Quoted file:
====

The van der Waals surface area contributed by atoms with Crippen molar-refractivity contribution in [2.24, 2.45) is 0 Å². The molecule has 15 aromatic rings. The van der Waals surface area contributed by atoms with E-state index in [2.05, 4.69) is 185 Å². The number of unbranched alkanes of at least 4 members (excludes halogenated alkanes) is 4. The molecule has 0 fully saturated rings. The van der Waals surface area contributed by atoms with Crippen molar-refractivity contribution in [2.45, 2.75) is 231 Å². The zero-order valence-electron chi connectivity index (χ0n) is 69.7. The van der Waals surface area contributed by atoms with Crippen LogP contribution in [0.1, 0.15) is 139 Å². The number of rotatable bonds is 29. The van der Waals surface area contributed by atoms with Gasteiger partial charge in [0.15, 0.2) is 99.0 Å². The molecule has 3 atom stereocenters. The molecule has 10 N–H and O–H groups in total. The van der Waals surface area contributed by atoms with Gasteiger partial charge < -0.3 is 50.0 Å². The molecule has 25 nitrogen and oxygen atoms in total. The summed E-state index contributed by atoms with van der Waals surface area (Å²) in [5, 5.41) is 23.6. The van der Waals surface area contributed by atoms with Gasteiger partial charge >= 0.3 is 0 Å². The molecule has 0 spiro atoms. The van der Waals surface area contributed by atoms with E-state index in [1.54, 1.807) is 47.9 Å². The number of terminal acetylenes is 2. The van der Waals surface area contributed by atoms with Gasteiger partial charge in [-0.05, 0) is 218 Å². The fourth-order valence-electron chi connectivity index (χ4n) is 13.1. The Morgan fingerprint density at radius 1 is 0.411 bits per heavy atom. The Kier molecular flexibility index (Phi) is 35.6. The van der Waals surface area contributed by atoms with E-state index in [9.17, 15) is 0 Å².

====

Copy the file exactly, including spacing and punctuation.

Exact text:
The van der Waals surface area contributed by atoms with Crippen molar-refractivity contribution in [2.24, 2.45) is 0 Å². The molecule has 15 aromatic rings. The van der Waals surface area contributed by atoms with E-state index in [2.05, 4.69) is 185 Å². The number of unbranched alkanes of at least 4 members (excludes halogenated alkanes) is 4. The molecule has 0 fully saturated rings. The van der Waals surface area contributed by atoms with Crippen molar-refractivity contribution in [2.45, 2.75) is 231 Å². The zero-order valence-electron chi connectivity index (χ0n) is 69.7. The van der Waals surface area contributed by atoms with Crippen LogP contribution in [0.1, 0.15) is 139 Å². The number of rotatable bonds is 29. The van der Waals surface area contributed by atoms with Gasteiger partial charge in [0.15, 0.2) is 99.0 Å². The molecule has 3 atom stereocenters. The molecule has 10 N–H and O–H groups in total. The van der Waals surface area contributed by atoms with Gasteiger partial charge < -0.3 is 50.0 Å². The molecule has 25 nitrogen and oxygen atoms in total. The summed E-state index contributed by atoms with van der Waals surface area (Å²) in [5, 5.41) is 23.6. The van der Waals surface area contributed by atoms with Gasteiger partial charge >= 0.3 is 0 Å². The molecule has 0 spiro atoms. The van der Waals surface area contributed by atoms with E-state index in [1.54, 1.807) is 47.9 Å². The number of terminal acetylenes is 2. The van der Waals surface area contributed by atoms with Gasteiger partial charge in [-0.05, 0) is 218 Å². The fourth-order valence-electron chi connectivity index (χ4n) is 13.1. The Morgan fingerprint density at radius 1 is 0.411 bits per heavy atom. The Kier molecular flexibility index (Phi) is 35.6. The van der Waals surface area contributed by atoms with E-state index in [9.17, 15) is 0 Å².